All of which suggests a variety that was maybe lacking a little in the original - and a diversity that Hello Games is keen to deliver on. This much we knew when we saw the game over a year ago, so what's changed since then?

There's multiplayer, for a start, and it's introduced to Joe Danger in a handful of smart guises. Play solo while connected and friends' performances are represented by green orbs charting a lively line through any given level; a red orb, meanwhile, represents the world's number one player. They're ghosts by any other name, though given their abstract, spectral form it seems more fitting to dub them souls.

Local multiplayer's also in, a lively affair that's superficially similar to Trials Evolution. Four players can compete, being penalised for falling off the screen, and if it's at all possible the action's actually a little more boisterous than in RedLynx's game; a couple of games with unicycle-riding bears as our steeds soon extends into a good half-hour of screams and excited giggles as the race descends into knockabout farce. It's as effective as Trials Evolution at its multiplayer best, its slightly more anarchic tone making it distinct.

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The homages come thick - there's a Paper Boy pastiche tucked away in there somewhere.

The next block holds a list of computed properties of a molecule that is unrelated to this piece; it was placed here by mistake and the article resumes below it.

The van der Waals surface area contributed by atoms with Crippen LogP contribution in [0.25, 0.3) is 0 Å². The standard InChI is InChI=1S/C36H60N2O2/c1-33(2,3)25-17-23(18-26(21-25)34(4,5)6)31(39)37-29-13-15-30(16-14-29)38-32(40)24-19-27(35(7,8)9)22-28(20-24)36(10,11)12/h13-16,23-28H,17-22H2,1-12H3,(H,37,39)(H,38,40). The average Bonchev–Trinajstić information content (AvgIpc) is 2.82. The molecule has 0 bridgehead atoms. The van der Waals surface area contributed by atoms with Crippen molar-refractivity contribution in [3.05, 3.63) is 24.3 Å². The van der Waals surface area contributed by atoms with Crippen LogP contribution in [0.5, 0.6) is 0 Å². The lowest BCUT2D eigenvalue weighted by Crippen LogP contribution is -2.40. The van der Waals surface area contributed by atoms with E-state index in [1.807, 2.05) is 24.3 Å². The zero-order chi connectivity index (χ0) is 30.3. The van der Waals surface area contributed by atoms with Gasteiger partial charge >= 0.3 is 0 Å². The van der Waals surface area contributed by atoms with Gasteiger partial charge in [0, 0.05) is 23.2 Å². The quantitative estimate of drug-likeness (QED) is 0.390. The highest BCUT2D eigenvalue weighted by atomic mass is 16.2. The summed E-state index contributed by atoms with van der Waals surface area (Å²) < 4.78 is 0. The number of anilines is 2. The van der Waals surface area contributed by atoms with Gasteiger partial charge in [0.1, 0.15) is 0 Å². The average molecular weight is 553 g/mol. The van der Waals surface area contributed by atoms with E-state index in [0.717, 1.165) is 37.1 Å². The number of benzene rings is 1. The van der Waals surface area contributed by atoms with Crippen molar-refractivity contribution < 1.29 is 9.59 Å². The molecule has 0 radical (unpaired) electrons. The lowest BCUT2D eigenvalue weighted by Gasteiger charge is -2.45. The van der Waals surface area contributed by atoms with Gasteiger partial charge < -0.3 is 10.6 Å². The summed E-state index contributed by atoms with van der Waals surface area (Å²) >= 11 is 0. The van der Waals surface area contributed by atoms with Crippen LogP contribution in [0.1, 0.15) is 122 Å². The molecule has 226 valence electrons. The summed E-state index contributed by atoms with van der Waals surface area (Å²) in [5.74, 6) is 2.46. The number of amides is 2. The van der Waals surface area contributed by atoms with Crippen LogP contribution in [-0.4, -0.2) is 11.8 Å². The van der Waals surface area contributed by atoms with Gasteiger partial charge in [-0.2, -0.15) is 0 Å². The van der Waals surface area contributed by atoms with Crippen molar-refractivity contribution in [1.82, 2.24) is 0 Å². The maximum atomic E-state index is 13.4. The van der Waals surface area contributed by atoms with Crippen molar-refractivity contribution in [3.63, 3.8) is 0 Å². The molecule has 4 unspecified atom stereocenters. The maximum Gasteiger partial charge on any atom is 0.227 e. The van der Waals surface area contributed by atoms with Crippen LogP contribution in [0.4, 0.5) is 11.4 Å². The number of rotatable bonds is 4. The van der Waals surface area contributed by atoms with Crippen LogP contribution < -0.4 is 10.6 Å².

A simple track designer makes the cut too. It doesn't run as deep as LittleBigPlanet or indeed Trials, but it never really sets out to - Joe Danger 2 The Movie's approach to user generated content addresses the problem that levels are never as much fun to create as they are to play by welding those two things together: run through the creator on your bike and you'll be able to pause and place obstacles, assembling courses with big chunks of gamey Duplo. The director's on hand to bark you through a tutorial of sorts, and there are a selection of filters to help navigate through the results of other player's experiments.

There's something else that's been added to the Joe Danger formula, though, and it's a certain something that promises to elevate a charming score-attack game into something much more robust. There's polish, and it's the kind that's formed from the sticky, Relentless-laced sweat of dozens of afternoons spent burning through playable builds in the studio's games room.

You'll see that polish in the more refined handling and the more nuanced level design, and you'll see it explicitly in the Deleted Scenes, a selection of levels where the bar is set a little higher and where you're encouraged to deepen your skills.

And you'll see it in a high-level play that's new to Joe Danger. Score was a part of the previous game's make-up, but now it's more integral and a little less, well, broken. Score and time are interconnected a little, though it's possible to play straight for points or simply against the clock, and a smarter line in level design makes for fewer exploits and a tauter challenge. It's all neat, colourful and endearingly energetic - a little like Hello Games themselves. Stuntman Joe's been away for a couple of years, but come his return later this year it seems he's learnt a fair few new tricks.